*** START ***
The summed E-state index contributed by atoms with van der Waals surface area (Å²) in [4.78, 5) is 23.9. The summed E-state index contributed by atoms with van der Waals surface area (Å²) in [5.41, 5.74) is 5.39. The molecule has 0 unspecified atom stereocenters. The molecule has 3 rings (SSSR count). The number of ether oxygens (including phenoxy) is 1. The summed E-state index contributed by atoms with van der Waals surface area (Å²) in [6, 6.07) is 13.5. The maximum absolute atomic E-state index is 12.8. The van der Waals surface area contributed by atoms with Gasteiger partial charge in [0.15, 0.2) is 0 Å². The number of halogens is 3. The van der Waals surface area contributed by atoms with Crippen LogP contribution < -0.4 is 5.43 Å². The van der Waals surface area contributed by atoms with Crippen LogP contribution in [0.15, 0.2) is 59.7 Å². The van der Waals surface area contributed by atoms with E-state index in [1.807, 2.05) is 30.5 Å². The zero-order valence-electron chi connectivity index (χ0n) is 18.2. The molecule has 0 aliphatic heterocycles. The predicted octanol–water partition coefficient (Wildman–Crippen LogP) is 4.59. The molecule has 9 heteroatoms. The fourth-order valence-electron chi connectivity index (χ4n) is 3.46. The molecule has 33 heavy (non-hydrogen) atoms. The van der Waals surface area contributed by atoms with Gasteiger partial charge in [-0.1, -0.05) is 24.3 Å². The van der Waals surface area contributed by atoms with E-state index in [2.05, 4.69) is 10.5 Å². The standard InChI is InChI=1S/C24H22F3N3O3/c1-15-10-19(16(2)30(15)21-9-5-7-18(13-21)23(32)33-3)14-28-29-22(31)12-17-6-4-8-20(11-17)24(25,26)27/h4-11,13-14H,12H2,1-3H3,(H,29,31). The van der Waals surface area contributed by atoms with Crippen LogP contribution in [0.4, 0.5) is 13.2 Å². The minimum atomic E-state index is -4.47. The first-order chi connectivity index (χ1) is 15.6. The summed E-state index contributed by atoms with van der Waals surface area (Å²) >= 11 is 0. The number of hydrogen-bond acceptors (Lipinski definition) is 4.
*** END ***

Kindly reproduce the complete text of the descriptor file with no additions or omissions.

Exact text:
The summed E-state index contributed by atoms with van der Waals surface area (Å²) in [4.78, 5) is 23.9. The summed E-state index contributed by atoms with van der Waals surface area (Å²) in [5.41, 5.74) is 5.39. The molecule has 0 unspecified atom stereocenters. The molecule has 3 rings (SSSR count). The number of ether oxygens (including phenoxy) is 1. The summed E-state index contributed by atoms with van der Waals surface area (Å²) in [6, 6.07) is 13.5. The maximum absolute atomic E-state index is 12.8. The van der Waals surface area contributed by atoms with Gasteiger partial charge in [0.15, 0.2) is 0 Å². The number of halogens is 3. The van der Waals surface area contributed by atoms with Crippen LogP contribution < -0.4 is 5.43 Å². The van der Waals surface area contributed by atoms with Crippen LogP contribution in [0.15, 0.2) is 59.7 Å². The van der Waals surface area contributed by atoms with E-state index in [1.807, 2.05) is 30.5 Å². The zero-order valence-electron chi connectivity index (χ0n) is 18.2. The molecule has 0 aliphatic heterocycles. The predicted octanol–water partition coefficient (Wildman–Crippen LogP) is 4.59. The molecule has 9 heteroatoms. The fourth-order valence-electron chi connectivity index (χ4n) is 3.46. The molecule has 33 heavy (non-hydrogen) atoms. The van der Waals surface area contributed by atoms with Gasteiger partial charge in [-0.1, -0.05) is 24.3 Å². The van der Waals surface area contributed by atoms with E-state index in [2.05, 4.69) is 10.5 Å². The standard InChI is InChI=1S/C24H22F3N3O3/c1-15-10-19(16(2)30(15)21-9-5-7-18(13-21)23(32)33-3)14-28-29-22(31)12-17-6-4-8-20(11-17)24(25,26)27/h4-11,13-14H,12H2,1-3H3,(H,29,31). The van der Waals surface area contributed by atoms with Crippen LogP contribution in [0.4, 0.5) is 13.2 Å². The minimum atomic E-state index is -4.47. The first-order chi connectivity index (χ1) is 15.6. The summed E-state index contributed by atoms with van der Waals surface area (Å²) >= 11 is 0. The number of hydrogen-bond acceptors (Lipinski definition) is 4.